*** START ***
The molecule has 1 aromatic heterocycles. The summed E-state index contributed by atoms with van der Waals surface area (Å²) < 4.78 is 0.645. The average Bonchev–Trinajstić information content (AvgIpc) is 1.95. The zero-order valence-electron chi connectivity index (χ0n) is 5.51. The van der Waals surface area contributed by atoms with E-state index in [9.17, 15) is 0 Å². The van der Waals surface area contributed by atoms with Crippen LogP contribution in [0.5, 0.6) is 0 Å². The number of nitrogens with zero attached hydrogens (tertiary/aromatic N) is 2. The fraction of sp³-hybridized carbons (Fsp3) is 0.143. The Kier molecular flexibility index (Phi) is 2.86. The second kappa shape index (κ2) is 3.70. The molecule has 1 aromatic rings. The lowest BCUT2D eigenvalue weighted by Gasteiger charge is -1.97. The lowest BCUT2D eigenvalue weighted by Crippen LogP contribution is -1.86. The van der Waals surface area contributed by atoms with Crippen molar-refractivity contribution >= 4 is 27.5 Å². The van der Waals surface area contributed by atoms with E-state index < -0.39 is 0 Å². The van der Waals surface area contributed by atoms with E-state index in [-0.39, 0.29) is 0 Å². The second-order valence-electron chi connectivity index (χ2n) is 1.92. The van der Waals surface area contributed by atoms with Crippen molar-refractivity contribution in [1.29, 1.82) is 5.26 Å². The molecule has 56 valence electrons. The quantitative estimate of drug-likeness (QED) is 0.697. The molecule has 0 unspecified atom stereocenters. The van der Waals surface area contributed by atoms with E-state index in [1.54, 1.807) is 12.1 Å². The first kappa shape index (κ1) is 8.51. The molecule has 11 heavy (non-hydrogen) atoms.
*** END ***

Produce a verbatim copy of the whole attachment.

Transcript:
The molecule has 1 aromatic heterocycles. The summed E-state index contributed by atoms with van der Waals surface area (Å²) < 4.78 is 0.645. The average Bonchev–Trinajstić information content (AvgIpc) is 1.95. The zero-order valence-electron chi connectivity index (χ0n) is 5.51. The van der Waals surface area contributed by atoms with E-state index in [9.17, 15) is 0 Å². The van der Waals surface area contributed by atoms with Crippen LogP contribution in [0.5, 0.6) is 0 Å². The number of nitrogens with zero attached hydrogens (tertiary/aromatic N) is 2. The fraction of sp³-hybridized carbons (Fsp3) is 0.143. The Kier molecular flexibility index (Phi) is 2.86. The second kappa shape index (κ2) is 3.70. The molecule has 1 aromatic rings. The lowest BCUT2D eigenvalue weighted by Gasteiger charge is -1.97. The lowest BCUT2D eigenvalue weighted by Crippen LogP contribution is -1.86. The van der Waals surface area contributed by atoms with Crippen molar-refractivity contribution >= 4 is 27.5 Å². The van der Waals surface area contributed by atoms with E-state index < -0.39 is 0 Å². The van der Waals surface area contributed by atoms with E-state index in [-0.39, 0.29) is 0 Å². The second-order valence-electron chi connectivity index (χ2n) is 1.92. The van der Waals surface area contributed by atoms with Crippen molar-refractivity contribution in [1.29, 1.82) is 5.26 Å². The molecule has 56 valence electrons. The quantitative estimate of drug-likeness (QED) is 0.697. The molecule has 0 unspecified atom stereocenters. The van der Waals surface area contributed by atoms with E-state index in [1.54, 1.807) is 12.1 Å². The first kappa shape index (κ1) is 8.51. The molecule has 11 heavy (non-hydrogen) atoms.